In this context, it is still of particular interest to reconstruct the equatorial auroral boundary in the Southern Hemisphere, given that most discussions focus on auroral reports regarding the Northern Hemisphere. Among them, the datable observations in South America are of significant importance, as the reports from Santiago and Valparaíso have resulted in the most equatorial auroral observations in the Southern Hemisphere. However, in the South American sector, only a few reports from Chile have been considered in discussions on auroral visibility associated with the Carrington event, in non-Spanish literature (Kimball 1960; Wilson 2006; Hayakawa et al. 2019), apart from an undatable Columbian report (Moreno Cárdenas et al. 2016). Moreover, only Loomis (1860, pp. 398–399) and Heis (1860, pp. 37–38) translated the El Mercurio de Valparaíso newspaper reports as part of their compilation. Therefore, we extend the investigations involving contemporary South American literature on auroral reports in Spanish and examine their scientific implications.


We examined newspapers and scientific bulletins regarding the Carrington storm in Chile and Argentina (see Appendix 1), as we did not find any reports from Brazil (Hayakawa et al. 2019). To date, we have identified six series of auroral reports from Chile. Two of them were translated from El Mercurio de Valparaíso (MV1 and MV2 in Appendix 2) and have also been incorporated in Loomis (1860, pp. 398–399) and Heis (1860, pp. 37–38), as previously indicated. Loomis’s source newspaper for Concepción is not yet identified. The other records originated from the Anales de la Universidad de Chile, wherein one record mentioned a naval report from “the crew of the brigantine Dart that sailed around latitude S19° and longitude W149° of Greenwich” (see Appendix 3).

Our investigation is summarised in Table 1 and Fig. 1. These reports are mostly derived from observations in the most populated area of Chile, between Valparaíso (S33° 06′, W71° 37′) and Nacimiento (S37° 30′, W72° 40′). We located one naval report by Dart (S19°, W149°), a Chilean ship sailing back from Papeete, Tahiti Island, in French Polynesia (Le Messenger, 1859-09-04). The magnetic latitude, angular distance between the observational sites and the dipole axis, in 1859 were computed to be between − 21.8° MLAT and − 26.2° MLAT in Chile and − 17.3° MLAT for the vessel Dart, based on the GUFM1 archaeomagnetic field model (Jackson et al. 2000). Near Australia, HMS Herald witnessed aurorae around Mellish Reef in the Coral Sea (− 25.3° MLAT; Appendix 4). In contrast, we found no relevant reports in Argentina or Brazil, although the absence of evidence is no evidence of absence. Indeed, contemporary Chileans also reported this absence of data back in 1861, stating: “yet nothing was reported by the newspapers of Peru and the states of Mar del Plata [NB: Argentina and Uruguay]” (AUC, v. 19, p. 333; Appendix 3). To date, the naval report of the Dart has confirmed the equatorial boundary of the auroral visibility to − 17.3° MLAT, surpassing the existing reports from Honolulu at 20.5° MLAT, naval observations at 22.8° MLAT, and Valparaíso at − 21.8° MLAT.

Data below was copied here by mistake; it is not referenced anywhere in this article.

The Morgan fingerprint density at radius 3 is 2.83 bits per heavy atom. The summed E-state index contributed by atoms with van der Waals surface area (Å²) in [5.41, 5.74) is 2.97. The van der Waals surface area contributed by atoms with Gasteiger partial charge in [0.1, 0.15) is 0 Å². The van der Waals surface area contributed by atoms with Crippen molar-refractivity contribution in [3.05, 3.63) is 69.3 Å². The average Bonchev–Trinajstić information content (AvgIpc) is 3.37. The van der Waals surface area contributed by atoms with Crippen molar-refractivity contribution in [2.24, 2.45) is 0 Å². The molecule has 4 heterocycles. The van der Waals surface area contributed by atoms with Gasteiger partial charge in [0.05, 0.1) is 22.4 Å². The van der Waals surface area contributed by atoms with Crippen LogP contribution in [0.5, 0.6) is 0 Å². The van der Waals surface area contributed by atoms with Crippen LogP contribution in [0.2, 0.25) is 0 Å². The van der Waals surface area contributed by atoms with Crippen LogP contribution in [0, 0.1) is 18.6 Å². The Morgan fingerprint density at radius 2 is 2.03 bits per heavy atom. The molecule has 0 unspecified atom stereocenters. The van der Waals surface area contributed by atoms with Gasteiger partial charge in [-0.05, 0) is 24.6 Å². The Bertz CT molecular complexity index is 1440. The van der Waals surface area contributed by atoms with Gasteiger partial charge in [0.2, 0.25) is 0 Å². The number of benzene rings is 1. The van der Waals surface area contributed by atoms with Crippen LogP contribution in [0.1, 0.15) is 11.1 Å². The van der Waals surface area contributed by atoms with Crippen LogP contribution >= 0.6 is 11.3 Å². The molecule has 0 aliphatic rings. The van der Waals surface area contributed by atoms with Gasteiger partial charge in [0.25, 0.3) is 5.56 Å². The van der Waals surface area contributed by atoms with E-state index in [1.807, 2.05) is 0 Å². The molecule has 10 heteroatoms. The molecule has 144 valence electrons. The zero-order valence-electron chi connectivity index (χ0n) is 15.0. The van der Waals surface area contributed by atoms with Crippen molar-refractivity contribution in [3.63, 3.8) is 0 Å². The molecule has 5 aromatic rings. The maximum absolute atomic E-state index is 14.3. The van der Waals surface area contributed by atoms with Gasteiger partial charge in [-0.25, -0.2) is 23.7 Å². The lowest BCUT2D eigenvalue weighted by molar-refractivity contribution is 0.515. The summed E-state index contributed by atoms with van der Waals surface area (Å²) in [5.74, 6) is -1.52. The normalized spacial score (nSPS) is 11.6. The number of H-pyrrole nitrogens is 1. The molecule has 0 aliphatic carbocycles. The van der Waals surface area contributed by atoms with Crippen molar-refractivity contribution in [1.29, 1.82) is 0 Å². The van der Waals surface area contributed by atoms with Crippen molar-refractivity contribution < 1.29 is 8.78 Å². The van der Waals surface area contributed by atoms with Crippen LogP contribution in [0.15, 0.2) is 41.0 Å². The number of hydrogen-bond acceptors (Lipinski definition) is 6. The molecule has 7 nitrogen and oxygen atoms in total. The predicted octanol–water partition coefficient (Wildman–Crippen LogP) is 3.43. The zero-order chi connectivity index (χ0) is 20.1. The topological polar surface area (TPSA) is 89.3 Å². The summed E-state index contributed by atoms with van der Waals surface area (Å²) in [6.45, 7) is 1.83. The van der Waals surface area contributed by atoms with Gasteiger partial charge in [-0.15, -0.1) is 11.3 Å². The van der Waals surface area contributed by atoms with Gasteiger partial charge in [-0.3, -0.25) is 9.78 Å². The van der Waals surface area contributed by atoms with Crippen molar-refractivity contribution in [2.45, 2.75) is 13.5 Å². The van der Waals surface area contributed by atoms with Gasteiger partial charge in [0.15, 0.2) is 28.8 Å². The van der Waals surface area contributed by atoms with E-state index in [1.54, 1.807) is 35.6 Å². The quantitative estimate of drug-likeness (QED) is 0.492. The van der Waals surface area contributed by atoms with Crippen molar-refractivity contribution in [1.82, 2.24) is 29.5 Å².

Table 1 Auroral observations in South America and its vicinity
Fig. 1
figure 1

Auroral visibility on 1/2 September 1859, reported in this article (red dots), in comparison with the known auroral reports (blue dots) (see Hayakawa et al. 2019). The contour lines in the top panel indicate the magnetic latitude, and those in the bottom panel indicate the intensity of the magnetic field at 400 km altitude, which was computed using the GUFM1 model (Jackson et al. 2000)

In Chile, the auroral display was first reported over Concepción near midnight and by other cities between 1.5 h and 2 h on 2 September in LMT. The display reportedly lasted until 4 h LMT or even later and was obfuscated during twilight, which was slightly earlier than the calculated onset of astronomical twilight at ≈ 4.9 LMT. Its colour was reported as primarily reddish, pinkish, and bluish or purplish, with occasional mentions of yellowish or whitish regions, whereas it was compared to fire and flame in El Mercurio de Valparaíso. These colour patterns confirm that these displays were not a form of stable auroral red (SAR) arcs (Hayakawa et al. 2018a; see also Kozyra et al. 1997). The reported auroral visibility in the South American sector in 24–29 LMT is converted to 19.5–25.5 MLT. This visibility duration is located in the dusk sector to the midnight sector. The reported aurorae are not associated with discrete aurorae nor diffuse aurorae (Lui et al. 1973; Akasofu 1974) but with low-latitude aurorae (Shiokawa et al. 2005), because of the dominance of the reddish coloration. Their extremely low MLAT (25–29) hinders us from applying analogy of high-latitude aurorae.